Do Women Lead Differently? Should They Lead Differently?

Most of us have seen it firsthand: The “double bind” that professional women face at work. They are derided for being forceful or assertive, but when they show compassion or lend support, they may be seen as soft or unfit to lead. Women are set up to face a no-win situation.

In our upcoming Women in Leadership WebCast on April 20 at 1:00PM (EDT), I will sit down with Professor Allison Elias from Cornell’s ILR School to learn about her research in this area and to explore potential solutions to this frustrating dilemma. I interviewed Allison this week to learn more about her research into the behavior, in women and men, around the “double bind”.

Chris: Tell me a bit about the “double bind”. How does it affect women who are aspiring or in leadership positions? Where did it come from?

Allison: The term “double bind” emerged from academic research in the 1950s; now the term has morphed into a way to describe a “no-win situation”. Scholars of women in leadership utilize this term to refer to the dilemma that emerging and current women leaders face at work. Research has shown that often women are penalized for behavior that seems assertive or forceful but also they are dismissed as weak or even incompetent if they display a warm and supportive leadership style. This body of research about the double bind reinforces two important points: tackling implicit bias and engaging men as allies, both of which will be explained further during the WebCast.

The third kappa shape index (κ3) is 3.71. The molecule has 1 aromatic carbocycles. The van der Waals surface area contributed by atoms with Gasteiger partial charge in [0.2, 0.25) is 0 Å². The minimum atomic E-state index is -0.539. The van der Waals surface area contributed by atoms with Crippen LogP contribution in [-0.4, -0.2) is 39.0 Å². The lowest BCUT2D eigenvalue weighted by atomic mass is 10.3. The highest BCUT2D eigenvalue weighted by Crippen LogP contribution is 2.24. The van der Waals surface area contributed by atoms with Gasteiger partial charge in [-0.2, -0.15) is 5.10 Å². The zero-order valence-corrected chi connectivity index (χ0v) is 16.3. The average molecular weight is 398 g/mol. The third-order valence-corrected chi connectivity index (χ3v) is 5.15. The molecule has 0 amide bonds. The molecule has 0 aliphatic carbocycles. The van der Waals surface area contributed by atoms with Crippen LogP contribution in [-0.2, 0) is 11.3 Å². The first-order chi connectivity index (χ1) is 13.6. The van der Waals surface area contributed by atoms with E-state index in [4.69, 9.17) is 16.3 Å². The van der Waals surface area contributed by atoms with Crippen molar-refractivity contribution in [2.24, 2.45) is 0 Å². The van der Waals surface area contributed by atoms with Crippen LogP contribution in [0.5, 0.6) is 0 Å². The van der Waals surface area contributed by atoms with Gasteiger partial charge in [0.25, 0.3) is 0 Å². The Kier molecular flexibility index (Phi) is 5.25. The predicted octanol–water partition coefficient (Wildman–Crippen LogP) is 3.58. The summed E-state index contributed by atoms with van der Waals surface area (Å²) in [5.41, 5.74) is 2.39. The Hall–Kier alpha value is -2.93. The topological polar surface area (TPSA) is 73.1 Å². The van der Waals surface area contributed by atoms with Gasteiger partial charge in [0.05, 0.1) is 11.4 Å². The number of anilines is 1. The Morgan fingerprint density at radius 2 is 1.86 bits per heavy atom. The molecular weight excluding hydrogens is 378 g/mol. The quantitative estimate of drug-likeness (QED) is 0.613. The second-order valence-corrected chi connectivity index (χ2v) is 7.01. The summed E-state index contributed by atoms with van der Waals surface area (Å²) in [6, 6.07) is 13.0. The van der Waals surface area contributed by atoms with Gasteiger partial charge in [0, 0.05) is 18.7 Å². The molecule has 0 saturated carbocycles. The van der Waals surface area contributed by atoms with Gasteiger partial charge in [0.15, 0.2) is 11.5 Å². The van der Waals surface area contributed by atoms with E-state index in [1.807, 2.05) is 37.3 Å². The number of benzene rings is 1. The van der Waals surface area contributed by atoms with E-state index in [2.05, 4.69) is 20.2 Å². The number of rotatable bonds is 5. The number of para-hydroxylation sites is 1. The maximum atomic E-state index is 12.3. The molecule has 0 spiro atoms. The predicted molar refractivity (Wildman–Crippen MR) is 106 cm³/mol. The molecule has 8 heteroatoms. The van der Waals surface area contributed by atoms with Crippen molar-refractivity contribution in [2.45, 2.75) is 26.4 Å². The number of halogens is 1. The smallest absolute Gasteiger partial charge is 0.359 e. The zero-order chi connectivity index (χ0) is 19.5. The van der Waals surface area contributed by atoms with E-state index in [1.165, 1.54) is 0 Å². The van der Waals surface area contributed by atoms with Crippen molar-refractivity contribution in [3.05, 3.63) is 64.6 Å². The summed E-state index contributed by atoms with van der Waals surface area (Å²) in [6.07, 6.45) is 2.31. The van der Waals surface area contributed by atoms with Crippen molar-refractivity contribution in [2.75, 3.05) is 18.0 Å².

Chris: When we spoke the other day, you mentioned the idea of “creating your own definition of success?” If you’re doubly bound, how do you do that?

Allison: Research surrounding the double bind suggests that women are encountering unexpected obstacles—some interpersonal and some structural—in their quest for workplace equality. In fact, some scholars have referred to the movement of women into the workforce as a “stalled revolution”. In other words, the corporate policies, cultural norms, and state regulations that push for equality as sameness (women wanting the same treatment and the same opportunities as men) have severe limitations when moving towards more inclusive workplaces. Although we will explore these ideas in greater depth during the WebCast, women should honor themselves by pursuing a life path that fulfills their own values. And in turn, employers should move towards restructuring work and workplaces to accomodate a wider array of personal values.

Chris: Can social networks help advance the cause or play a role here?

Allison: Women should use interpersonal relationships to learn more about themselves when determining their ideal life paths. Having candid conversations with close friends or partners allows us to gain greater insight into our own talents and limitations. Asking for feedback can elucidate potential incongruities between our own self-perception and how others view us. Having information about our own strengths and weaknesses can help us to craft a personal and professional path that aligns with the value others see in us.

Chris: We have lots to discuss on April 20. See you then, Allison.

Allison:  I look forward to it.

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Allison Elias
Assistant Professor, Cornell ILR School.
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